How To Taste Wine??? A Funny Lay Person's Perspective

The moment all of you have been anxiously waiting for - a practical guide to wine tasting with a little bit of humor, sarcasm, psychology, and cynicism. Yes, I've earned a psych degree and have practiced using it most of my life. More recently, struggling through wine education certification.

With tasting wine, you have to practice being present with your wines, practice focusing on specific sensations, aromas, and flavors, and verbalize those things to a partner, friend, colleague, etc... The good news is that it's a hell of a lot easier than it appears or made to seem by the so-called professionals. Wine tasting often conjures up thoughts and visions of a handful of well-to-do middle aged white men in library-like quiet tasting rooms slurping and muttering things in British accents, "I'm getting a hint of clove, Robert." Robert nods his head and forcefully spits into a bucket, saying "No, no, no, John. You're doing it wrong; you must swirl counterclockwise and its most definitely cardamom. Who died and made Robert the king of spices? I don't get any of that, I say! Hell, I'm not even sure what clove or cardamom tastes like!  Does that make me an amateur or a terrible wine taster?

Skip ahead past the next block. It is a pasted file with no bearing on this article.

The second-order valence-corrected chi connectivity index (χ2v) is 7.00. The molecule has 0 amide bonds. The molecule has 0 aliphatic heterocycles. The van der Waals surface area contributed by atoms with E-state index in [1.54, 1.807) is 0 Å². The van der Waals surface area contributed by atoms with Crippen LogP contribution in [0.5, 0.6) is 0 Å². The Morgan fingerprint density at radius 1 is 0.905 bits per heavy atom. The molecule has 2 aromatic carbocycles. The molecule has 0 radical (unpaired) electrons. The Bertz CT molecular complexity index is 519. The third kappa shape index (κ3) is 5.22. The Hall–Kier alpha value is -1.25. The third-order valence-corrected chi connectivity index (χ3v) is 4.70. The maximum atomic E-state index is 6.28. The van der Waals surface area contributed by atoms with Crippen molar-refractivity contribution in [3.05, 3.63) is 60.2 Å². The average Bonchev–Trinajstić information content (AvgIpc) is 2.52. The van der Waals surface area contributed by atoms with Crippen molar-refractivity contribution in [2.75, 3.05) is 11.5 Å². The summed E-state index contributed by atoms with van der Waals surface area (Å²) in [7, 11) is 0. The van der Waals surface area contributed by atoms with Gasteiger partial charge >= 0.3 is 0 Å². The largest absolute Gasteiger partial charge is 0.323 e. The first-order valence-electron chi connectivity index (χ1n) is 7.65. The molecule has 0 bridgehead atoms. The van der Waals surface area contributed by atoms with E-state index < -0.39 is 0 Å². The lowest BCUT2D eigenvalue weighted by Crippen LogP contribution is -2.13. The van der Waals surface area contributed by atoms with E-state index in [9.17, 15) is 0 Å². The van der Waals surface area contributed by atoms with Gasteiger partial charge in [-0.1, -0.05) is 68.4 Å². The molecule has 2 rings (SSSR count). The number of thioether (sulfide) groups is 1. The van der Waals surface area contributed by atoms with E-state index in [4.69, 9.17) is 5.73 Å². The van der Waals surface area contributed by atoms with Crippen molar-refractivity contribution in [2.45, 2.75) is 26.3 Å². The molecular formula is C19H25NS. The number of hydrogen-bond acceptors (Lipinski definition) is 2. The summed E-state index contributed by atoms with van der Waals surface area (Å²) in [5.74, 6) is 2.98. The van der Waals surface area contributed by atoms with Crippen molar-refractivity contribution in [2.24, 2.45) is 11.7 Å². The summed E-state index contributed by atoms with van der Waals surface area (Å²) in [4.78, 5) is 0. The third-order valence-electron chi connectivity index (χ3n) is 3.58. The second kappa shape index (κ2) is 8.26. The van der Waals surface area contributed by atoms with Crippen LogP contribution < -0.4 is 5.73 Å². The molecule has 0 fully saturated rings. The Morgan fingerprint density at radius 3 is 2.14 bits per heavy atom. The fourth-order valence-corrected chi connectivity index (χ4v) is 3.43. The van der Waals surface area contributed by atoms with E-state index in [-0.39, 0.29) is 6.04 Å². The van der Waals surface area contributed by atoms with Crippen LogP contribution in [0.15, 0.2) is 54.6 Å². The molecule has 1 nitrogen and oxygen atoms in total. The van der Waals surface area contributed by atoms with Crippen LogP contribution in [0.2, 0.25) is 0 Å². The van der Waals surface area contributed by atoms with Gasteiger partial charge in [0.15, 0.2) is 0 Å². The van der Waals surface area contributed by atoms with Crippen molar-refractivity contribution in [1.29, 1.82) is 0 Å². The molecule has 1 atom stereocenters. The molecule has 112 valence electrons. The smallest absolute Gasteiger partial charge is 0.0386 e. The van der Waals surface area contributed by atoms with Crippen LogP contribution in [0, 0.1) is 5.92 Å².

It's this type of pressure and intimidation that causes many people to disregard the tradiitional tasting methods altogether. As much as I like to say that I perfected the long-standing tasting techniques of sniffing and swirling and that it is meaningless concept for the Roberts and Johns of the world, it is not. These methods are certainly useful but not for the reasons you think. Sniffing, swirling, and sipping don't develop excellent taste buds. You, me, and those fancy wine stewards/sommeliers all function with the same senses we were born with. The process helps to develop our taste buds and palate and a particular sensitivity toward wine tasting. Instead of affecting your senses, wine tasting is for your brain because tasting wine is essentially just remembering other wines you have tasted and trhe circumstances around that experience. Sure, this sounds simple but we don't always remember the wines we liked or where they were from. You really liked that wine you had for dinner the other night, but do you remember specifically why you liked it. Was it your go-to red? Did it smell like something from your past? What was it called? It reminded you of your favorite dessert? Most times, for me at least, we can't pinpoint it. Of course, this doesn't help much when you go to order at a restaurant or shop at your favorite wine store. This is where tasting can benefit us. It's a conscious way of taking mental notes (maybe written too - don't worry, we won't make fun of you), imbibing, and drink more of what you like.